Best-selling novelist Tosca Lee tackles the story of the man who may be the most despised character in the New Testament --- Judas Iscariot. If you are familiar with the Gospels, you think you know Judas, the man who was paid 30 pieces of silver to betray Jesus Christ with a kiss. But "Iscariot" will change the way you think about Judas, and in so doing, it changes the way you think about Jesus.
Lee masterfully weaves together familiar stories from the Gospels, historical events, and extensive research into Jewish life and customs at the time of Jesus. The result is a somewhat speculative first-person account of the life experiences that could have made Judas the sort of man who followed Jesus, loved him, and yet turned him over to the Jewish authorities.
Christians today, with the benefit of hindsight and the New Testament, can't understand the overwhelming hope for a Messiah that permeated 1st century Jewish culture. The prophets had been silent for 400 years. Rome held its Palestinian provinces in an iron grip, charging exorbitant taxes and crushing any hint of rebellion. More than one Jewish uprising led by a self-styled Messiah had been put down by mass crucifixions --- crosses literally lining the roadsides.
One could imagine how Judas, growing up in this kind of culture, would have certain ideas of what the real Messiah would do, how he would act, what he would teach. Tosca Lee gives us a Judas who has suffered unimaginable suffering and loss at the hands of the Romans:
"I was a boy, missing his brother. I was a child, looking on the broken body of his father. I was a young man, knowing that my new brother existed out of my mother's shame, and only because she had wanted to feed me."
Judas has every reason to be skeptical of Jesus, to doubt whether he is the Messiah. But Judas is drawn to him, not by the miraculous healings so much as by Jesus' love for him.
Through Judas, we get a sense of how Jesus continually surprised, scandalized and provoked the very people who wanted to support him. How he turned the accepted understanding of the Messiah inside out. Devout observers of the Law wondered, reasonably, "Would the real Messiah break the Sabbath, touch the unclean, associate with sinners?"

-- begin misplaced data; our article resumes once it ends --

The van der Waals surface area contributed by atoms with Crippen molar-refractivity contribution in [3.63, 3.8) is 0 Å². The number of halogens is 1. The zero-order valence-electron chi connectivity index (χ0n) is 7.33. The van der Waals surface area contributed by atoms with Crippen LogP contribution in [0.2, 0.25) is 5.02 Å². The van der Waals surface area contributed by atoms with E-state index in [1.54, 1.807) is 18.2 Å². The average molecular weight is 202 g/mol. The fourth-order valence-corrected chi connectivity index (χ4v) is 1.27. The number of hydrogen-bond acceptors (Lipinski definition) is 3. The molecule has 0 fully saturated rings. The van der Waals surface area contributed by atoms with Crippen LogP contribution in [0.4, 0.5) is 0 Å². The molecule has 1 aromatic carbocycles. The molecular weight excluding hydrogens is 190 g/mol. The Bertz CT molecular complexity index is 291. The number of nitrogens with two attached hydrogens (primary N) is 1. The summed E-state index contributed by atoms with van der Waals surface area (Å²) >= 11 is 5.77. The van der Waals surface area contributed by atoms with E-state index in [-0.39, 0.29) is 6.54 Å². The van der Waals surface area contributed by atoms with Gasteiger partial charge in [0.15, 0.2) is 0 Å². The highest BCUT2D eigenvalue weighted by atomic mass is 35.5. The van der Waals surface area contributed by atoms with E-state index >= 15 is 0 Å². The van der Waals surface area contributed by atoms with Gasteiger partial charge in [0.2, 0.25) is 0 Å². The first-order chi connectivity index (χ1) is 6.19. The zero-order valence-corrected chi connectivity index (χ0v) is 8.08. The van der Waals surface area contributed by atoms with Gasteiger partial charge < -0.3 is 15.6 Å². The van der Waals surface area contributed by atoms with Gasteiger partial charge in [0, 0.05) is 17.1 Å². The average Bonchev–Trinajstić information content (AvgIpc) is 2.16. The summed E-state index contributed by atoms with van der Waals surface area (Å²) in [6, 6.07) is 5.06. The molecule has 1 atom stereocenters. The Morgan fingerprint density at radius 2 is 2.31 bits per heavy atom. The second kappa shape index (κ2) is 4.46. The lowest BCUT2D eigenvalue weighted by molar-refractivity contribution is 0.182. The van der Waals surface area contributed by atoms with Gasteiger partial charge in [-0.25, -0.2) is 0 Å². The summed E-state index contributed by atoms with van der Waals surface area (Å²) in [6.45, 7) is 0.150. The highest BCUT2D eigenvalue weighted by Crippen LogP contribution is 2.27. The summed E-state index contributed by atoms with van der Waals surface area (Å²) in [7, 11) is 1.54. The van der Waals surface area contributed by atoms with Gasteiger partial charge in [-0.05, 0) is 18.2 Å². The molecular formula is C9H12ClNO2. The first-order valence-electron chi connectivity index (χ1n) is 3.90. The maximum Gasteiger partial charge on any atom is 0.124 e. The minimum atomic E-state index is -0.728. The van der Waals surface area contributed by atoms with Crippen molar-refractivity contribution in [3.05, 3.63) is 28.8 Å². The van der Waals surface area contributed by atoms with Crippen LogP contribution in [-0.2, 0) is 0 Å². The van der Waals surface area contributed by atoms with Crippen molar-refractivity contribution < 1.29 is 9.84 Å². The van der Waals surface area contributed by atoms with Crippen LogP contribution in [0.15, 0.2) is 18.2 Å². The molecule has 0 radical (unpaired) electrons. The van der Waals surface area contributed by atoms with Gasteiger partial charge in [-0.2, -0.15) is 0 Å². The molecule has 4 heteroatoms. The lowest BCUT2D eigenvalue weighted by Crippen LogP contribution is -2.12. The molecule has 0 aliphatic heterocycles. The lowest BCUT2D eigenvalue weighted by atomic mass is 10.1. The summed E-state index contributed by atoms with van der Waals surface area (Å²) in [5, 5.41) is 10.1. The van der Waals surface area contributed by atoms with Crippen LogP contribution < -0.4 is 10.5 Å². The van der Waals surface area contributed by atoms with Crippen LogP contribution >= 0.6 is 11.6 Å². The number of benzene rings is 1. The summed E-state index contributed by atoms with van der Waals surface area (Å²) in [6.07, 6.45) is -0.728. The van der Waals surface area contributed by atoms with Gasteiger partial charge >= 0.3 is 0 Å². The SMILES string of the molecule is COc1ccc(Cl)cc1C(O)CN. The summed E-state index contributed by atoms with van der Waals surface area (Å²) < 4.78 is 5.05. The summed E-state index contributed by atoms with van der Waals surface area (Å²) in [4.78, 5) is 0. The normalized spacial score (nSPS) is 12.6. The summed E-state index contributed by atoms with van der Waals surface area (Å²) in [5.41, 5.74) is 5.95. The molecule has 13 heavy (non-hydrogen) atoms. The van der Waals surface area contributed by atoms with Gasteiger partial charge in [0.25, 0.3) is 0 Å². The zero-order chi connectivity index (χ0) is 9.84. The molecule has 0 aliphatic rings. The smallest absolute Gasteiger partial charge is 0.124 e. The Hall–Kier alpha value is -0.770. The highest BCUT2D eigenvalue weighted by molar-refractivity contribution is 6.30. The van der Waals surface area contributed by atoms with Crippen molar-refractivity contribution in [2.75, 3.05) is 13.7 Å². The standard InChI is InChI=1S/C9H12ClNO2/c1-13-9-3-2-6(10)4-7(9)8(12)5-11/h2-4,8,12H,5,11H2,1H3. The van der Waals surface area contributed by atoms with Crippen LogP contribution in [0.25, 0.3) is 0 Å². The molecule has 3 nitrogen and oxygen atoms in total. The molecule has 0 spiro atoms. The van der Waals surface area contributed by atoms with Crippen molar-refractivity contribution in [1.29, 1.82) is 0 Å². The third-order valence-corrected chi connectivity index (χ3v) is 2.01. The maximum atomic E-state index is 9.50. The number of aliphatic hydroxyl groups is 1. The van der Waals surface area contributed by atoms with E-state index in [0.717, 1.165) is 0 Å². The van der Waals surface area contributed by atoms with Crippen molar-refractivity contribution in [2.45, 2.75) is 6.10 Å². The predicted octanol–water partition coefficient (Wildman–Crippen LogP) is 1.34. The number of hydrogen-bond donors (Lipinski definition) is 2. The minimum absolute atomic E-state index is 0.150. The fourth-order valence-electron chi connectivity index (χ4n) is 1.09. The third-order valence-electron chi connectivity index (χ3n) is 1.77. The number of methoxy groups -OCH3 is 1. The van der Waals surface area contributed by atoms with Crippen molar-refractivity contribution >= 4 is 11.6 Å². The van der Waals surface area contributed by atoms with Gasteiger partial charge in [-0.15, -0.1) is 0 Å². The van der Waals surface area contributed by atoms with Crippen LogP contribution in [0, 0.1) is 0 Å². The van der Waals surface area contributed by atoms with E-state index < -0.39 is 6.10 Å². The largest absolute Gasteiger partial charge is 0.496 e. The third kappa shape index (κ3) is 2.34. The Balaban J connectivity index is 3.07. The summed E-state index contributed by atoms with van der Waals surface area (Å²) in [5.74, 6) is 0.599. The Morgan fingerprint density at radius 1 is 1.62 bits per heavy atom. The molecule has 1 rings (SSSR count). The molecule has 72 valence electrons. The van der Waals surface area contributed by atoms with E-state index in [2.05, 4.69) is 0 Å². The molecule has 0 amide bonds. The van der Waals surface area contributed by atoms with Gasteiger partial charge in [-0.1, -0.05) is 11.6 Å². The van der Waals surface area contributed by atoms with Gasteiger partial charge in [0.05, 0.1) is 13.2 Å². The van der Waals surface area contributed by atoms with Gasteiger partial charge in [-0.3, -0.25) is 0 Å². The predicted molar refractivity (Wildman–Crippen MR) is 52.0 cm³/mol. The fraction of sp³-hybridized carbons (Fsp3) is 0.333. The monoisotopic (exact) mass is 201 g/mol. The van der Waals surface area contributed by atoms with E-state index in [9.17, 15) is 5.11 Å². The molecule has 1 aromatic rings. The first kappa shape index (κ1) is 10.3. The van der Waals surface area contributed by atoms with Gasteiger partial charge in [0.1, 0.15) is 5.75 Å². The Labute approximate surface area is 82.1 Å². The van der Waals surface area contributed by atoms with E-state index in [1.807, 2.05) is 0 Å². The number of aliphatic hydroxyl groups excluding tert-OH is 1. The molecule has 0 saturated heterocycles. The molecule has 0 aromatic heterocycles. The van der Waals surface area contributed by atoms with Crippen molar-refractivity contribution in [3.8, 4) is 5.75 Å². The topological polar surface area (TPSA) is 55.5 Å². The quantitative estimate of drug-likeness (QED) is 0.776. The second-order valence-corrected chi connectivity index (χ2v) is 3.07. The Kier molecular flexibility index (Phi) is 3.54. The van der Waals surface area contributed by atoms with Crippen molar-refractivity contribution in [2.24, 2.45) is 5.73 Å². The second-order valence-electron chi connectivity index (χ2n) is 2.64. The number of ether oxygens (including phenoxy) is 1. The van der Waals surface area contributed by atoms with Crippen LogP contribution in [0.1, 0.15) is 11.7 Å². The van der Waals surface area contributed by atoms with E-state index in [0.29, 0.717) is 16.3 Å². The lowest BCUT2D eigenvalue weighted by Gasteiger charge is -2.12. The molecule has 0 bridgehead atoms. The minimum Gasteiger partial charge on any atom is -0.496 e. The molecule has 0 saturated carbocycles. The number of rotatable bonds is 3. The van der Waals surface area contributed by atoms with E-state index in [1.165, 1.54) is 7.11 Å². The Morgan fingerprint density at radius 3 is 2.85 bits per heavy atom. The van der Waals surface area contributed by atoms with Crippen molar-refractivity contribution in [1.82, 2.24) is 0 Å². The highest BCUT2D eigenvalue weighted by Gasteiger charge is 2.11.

It's a question that Christians grapple with today: What is the nature of the kingdom of God? What does it look like in real life? This passage expresses it eloquently:
"My master had dirtied his hands on the leper and the paralytic both. Now he dirtied them in public with the tax collector. I began to wonder if that was the way it was, that one must dirty his hands to heal. It was as though the world was backward with him, and that purity was the truest contagion."
The first gift that "Iscariot" gave me was being able to see Judas through new eyes, and to wonder, "Would I have done the same, in that time and place? Have I not made decisions that seemed right at the time and turned into disaster?"
Seeing Jesus in a new light is the second great gift that "Iscariot" gave to me. Everything about Jesus was unsettling to the devout 1st century Jew: He healed on the Sabbath; instead of ritual purification he spoke of defilement coming from within; he claimed to forgive sins; he called himself the Bread of Life and said people were to eat his flesh and drink his blood! The message of the cross is still provocative, scandalous and --- to some --- foolishness. As Christians, we lose something if we forget how the Gospel is meant to turn the world upside down (Acts 17:6).